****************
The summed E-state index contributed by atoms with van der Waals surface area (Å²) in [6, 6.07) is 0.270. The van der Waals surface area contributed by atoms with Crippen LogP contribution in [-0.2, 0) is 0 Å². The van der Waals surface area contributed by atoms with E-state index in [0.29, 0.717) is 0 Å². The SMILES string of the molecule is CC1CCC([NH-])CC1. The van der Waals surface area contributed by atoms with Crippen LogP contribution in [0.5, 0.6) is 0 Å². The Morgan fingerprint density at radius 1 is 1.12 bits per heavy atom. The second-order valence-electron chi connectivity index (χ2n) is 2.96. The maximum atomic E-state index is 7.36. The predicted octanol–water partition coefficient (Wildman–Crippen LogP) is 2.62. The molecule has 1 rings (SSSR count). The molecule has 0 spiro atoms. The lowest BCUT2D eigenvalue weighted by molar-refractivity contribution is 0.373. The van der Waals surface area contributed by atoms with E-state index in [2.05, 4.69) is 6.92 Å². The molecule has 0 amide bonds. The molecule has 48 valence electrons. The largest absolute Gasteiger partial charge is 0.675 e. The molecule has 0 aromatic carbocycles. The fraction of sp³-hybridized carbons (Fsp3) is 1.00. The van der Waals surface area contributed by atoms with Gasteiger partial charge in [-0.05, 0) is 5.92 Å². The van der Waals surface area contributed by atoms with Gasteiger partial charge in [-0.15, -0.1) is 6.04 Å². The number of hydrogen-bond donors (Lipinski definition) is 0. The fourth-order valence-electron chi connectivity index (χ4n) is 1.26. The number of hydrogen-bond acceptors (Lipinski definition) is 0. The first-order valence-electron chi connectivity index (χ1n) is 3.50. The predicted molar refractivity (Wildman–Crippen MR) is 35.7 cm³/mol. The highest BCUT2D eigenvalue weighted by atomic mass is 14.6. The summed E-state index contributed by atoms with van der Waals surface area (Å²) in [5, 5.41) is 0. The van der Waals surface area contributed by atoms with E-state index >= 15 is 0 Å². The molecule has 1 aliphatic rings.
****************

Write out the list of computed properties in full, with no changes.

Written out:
The summed E-state index contributed by atoms with van der Waals surface area (Å²) in [6, 6.07) is 0.270. The van der Waals surface area contributed by atoms with Crippen LogP contribution in [-0.2, 0) is 0 Å². The van der Waals surface area contributed by atoms with E-state index in [0.29, 0.717) is 0 Å². The SMILES string of the molecule is CC1CCC([NH-])CC1. The van der Waals surface area contributed by atoms with Crippen LogP contribution in [0.5, 0.6) is 0 Å². The Morgan fingerprint density at radius 1 is 1.12 bits per heavy atom. The second-order valence-electron chi connectivity index (χ2n) is 2.96. The maximum atomic E-state index is 7.36. The predicted octanol–water partition coefficient (Wildman–Crippen LogP) is 2.62. The molecule has 1 rings (SSSR count). The molecule has 0 spiro atoms. The lowest BCUT2D eigenvalue weighted by molar-refractivity contribution is 0.373. The van der Waals surface area contributed by atoms with E-state index in [2.05, 4.69) is 6.92 Å². The molecule has 0 amide bonds. The molecule has 48 valence electrons. The largest absolute Gasteiger partial charge is 0.675 e. The molecule has 0 aromatic carbocycles. The fraction of sp³-hybridized carbons (Fsp3) is 1.00. The van der Waals surface area contributed by atoms with Gasteiger partial charge in [-0.05, 0) is 5.92 Å². The van der Waals surface area contributed by atoms with Gasteiger partial charge in [-0.15, -0.1) is 6.04 Å². The number of hydrogen-bond donors (Lipinski definition) is 0. The fourth-order valence-electron chi connectivity index (χ4n) is 1.26. The number of hydrogen-bond acceptors (Lipinski definition) is 0. The first-order valence-electron chi connectivity index (χ1n) is 3.50. The predicted molar refractivity (Wildman–Crippen MR) is 35.7 cm³/mol. The highest BCUT2D eigenvalue weighted by atomic mass is 14.6. The summed E-state index contributed by atoms with van der Waals surface area (Å²) in [5, 5.41) is 0. The van der Waals surface area contributed by atoms with E-state index >= 15 is 0 Å². The molecule has 1 aliphatic rings.